I know that not every congregation that formed in the period of time that we call the “Fellowship Movement” formed because of white flight. I know that some of those congregations were the only ones in an area that were a refuge for those who were involved in the social movements of the times. But that wasn’t most.

I stand by my assertion that federal housing policy benefited the growth of Unitarianism (and later Unitarian Universalism) in both good and not-so-good ways. This is not an indictment (ok, maybe it is). But I think to ignore/dismiss this when talking about how and why Unitarian Universalism is the way it is and WHERE Unitarian Universalism is where it is does us all a disservice.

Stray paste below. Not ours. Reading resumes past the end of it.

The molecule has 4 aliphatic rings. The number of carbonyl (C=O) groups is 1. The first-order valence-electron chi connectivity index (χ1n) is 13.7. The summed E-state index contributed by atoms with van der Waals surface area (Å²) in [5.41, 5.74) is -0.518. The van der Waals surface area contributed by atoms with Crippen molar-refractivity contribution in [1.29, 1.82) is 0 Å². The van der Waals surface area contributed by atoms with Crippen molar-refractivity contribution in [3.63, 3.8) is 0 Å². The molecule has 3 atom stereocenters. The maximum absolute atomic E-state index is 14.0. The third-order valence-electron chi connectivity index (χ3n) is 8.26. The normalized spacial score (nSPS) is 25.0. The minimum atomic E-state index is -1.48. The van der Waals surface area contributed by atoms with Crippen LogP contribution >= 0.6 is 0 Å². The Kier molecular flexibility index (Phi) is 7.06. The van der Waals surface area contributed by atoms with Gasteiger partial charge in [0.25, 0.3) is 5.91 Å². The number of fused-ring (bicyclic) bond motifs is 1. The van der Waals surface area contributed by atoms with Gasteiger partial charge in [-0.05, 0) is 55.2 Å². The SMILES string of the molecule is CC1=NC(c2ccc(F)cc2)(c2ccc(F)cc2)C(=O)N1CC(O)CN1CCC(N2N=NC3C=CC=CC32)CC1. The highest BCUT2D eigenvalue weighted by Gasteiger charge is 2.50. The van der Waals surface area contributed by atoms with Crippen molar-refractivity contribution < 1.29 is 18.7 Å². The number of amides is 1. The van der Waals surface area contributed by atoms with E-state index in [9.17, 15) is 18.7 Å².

And now I am going to go back and finish my paper on interracial sex and the tv show Scandal. Maybe that will cause less consternation.

6 thoughts on “‘Our White Flight Is Not Their White Flight’ (more thoughts on “The Case for Reparations” and the Shaping of Modern Unitarian Universalism)

  1. Yeah, I remember that problem and that era. How appropriate that you’re moving into a paper on interracial dating, because that’s what my family (which was already racially mixed) saw as the explanation: when kids are old enough to start dating, that’s when parents were getting serious about segregation. Which comports with the statistics that throughout the worst years of segregation, multiracial kids continued to appear amongst families who were too poor to stay in school and too poor to move into protected neighborhoods. Which explains why the Lovings were a shower-after-work couple, not crusading upper-class interlopers.

    (BTW, one of the things that most outrages me against the idea of an always of a fair and benevolent God is that Richard Loving, after fighting so hard for the right to live openly and proudly with his wife, died young, I think in an automobile accident. They should have had more anniversaries… )